Early cinema and cognitive creativity

Investigate our experience of historical media in relation to the cognitive impact of analogue and digital film projection technology

Up to now, there has been very little attempt to recreate the technological conditions of cinema exhibition in the early period and none at all that aims to link these conditions with the perceptual and cognitive dimensions of experience. There is considerable evidence in the form of brain wave recordings suggesting that the human visual system accommodates its operating frequency to that of the stimulus. Given that brain rhythms are also thought to be widely responsible for moderating cognition, it therefore follows that a flickering stimulus has the power to alter and direct our cognitive state. In this project I aim to devise an ambitious methodology that combines media archaeology and electrophysiology in exploring the different perceptual experiences resulting from different moving image technologies.

Secondments:

Mark-Paul Meyer; EYE Film Institute, Netherlands; Identify and gather archival material, investigate current presentation techniques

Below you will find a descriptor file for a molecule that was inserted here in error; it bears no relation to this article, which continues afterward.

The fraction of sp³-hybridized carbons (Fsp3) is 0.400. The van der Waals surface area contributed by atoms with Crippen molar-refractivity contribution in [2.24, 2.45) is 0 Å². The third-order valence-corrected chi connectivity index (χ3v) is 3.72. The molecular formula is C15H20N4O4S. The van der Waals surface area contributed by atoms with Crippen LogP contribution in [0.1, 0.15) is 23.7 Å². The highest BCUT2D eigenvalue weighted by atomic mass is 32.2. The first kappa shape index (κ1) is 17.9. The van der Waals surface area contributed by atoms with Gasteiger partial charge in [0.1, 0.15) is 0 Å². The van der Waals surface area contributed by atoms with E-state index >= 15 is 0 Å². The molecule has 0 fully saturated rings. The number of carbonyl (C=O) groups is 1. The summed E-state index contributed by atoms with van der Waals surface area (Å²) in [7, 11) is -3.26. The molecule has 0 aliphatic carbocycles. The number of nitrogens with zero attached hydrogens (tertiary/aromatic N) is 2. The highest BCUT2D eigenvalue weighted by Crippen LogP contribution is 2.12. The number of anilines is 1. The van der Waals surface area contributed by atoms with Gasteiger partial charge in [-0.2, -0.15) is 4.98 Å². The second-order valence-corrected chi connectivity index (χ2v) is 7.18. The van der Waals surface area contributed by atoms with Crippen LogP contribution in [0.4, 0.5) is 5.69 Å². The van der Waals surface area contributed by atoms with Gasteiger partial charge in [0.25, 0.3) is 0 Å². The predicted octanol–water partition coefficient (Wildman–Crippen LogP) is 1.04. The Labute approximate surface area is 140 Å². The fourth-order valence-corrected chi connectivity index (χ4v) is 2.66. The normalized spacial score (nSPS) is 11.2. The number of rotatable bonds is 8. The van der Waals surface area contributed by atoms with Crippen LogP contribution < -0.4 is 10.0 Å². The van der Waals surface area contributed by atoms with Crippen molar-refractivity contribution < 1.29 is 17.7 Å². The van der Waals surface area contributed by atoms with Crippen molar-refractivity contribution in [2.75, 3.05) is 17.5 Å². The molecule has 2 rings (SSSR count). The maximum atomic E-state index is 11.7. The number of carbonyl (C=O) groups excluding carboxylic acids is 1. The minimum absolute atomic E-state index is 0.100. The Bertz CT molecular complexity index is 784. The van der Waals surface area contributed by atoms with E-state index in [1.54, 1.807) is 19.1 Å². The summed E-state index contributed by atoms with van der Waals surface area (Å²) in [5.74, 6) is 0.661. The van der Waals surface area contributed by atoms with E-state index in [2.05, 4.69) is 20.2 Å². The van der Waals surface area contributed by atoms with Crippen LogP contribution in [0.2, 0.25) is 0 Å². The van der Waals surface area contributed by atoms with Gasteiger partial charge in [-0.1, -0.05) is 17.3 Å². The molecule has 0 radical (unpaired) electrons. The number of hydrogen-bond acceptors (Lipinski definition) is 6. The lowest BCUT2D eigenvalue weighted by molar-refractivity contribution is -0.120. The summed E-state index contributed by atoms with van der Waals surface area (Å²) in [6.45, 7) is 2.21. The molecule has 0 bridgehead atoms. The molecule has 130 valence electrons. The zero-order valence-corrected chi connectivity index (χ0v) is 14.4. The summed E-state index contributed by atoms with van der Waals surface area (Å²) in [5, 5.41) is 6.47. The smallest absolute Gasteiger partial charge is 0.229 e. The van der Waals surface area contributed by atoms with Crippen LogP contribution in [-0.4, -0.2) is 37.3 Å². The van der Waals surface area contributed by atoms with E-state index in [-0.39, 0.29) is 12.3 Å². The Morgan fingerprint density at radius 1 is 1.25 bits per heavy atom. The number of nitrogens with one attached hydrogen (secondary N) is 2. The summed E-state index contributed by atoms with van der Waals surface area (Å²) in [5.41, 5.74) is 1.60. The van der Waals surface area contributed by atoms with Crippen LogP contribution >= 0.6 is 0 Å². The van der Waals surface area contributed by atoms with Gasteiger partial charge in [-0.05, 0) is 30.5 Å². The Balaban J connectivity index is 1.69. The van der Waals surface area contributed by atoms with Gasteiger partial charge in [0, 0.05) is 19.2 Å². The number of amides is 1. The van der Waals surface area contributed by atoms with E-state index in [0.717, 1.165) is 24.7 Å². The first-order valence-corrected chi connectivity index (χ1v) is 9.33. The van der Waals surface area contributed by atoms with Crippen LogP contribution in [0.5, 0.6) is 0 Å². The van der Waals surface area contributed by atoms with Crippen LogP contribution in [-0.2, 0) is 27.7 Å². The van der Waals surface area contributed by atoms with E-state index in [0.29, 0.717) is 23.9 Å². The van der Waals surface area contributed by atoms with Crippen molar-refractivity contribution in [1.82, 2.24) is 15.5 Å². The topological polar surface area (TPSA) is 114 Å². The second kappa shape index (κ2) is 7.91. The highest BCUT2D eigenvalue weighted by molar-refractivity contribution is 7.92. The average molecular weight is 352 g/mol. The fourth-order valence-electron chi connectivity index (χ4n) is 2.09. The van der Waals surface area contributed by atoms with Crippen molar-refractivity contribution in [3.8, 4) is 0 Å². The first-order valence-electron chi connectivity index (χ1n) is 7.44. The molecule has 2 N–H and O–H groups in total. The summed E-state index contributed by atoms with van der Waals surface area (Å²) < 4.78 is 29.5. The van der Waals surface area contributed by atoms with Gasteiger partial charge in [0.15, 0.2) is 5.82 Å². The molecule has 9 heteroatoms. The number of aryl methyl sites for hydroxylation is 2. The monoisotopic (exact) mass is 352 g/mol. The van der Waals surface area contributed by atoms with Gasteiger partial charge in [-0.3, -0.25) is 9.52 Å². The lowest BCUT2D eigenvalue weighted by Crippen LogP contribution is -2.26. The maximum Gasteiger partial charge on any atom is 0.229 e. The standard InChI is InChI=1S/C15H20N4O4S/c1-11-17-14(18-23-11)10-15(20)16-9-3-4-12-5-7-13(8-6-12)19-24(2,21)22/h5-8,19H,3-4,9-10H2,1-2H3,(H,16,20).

Bas Agterberg; Institute for Sound & Vision, Netherlands; Identify and gather archival material, investigate current presentation techniques

 

 

Research Fellow
Guy Edmonds
Supervisors

Michael Punt, Martha Blassnigg, William Simpson (Plymouth University), Roger Malina (UT Dallas), M.P. Meyer (EYE Film Institute), Bas Agterberg (Institute of Sound and Vision)

Further Reading
  • Blassnigg, Martha. 2010. Revisiting Marey’s Applications of Scientific Moving Image Technologies in the Context of Bergson’s Philosophy: Audio-Visual Mediation and the Experience of Time. Medicine Studies. Volume 2 (3) Springer, pp. 175-184. DOI: 10.1007/s12376-010-0049-x.
  • Punt, Michael. 2010. Accidental Machines: The impact of Popular Participation on Computer Technology. IN: The Designed World: Images, Objects, Environments, Victor Margolin (Author, Ed), Dennis Doordan (Author), Richard Buchanan (Author, Ed), Dennis P. Doordan (Ed). Oxford: Berg. pp. 167-1882009. Transtechnology research URL: http://www.jstor.org/stable/1511829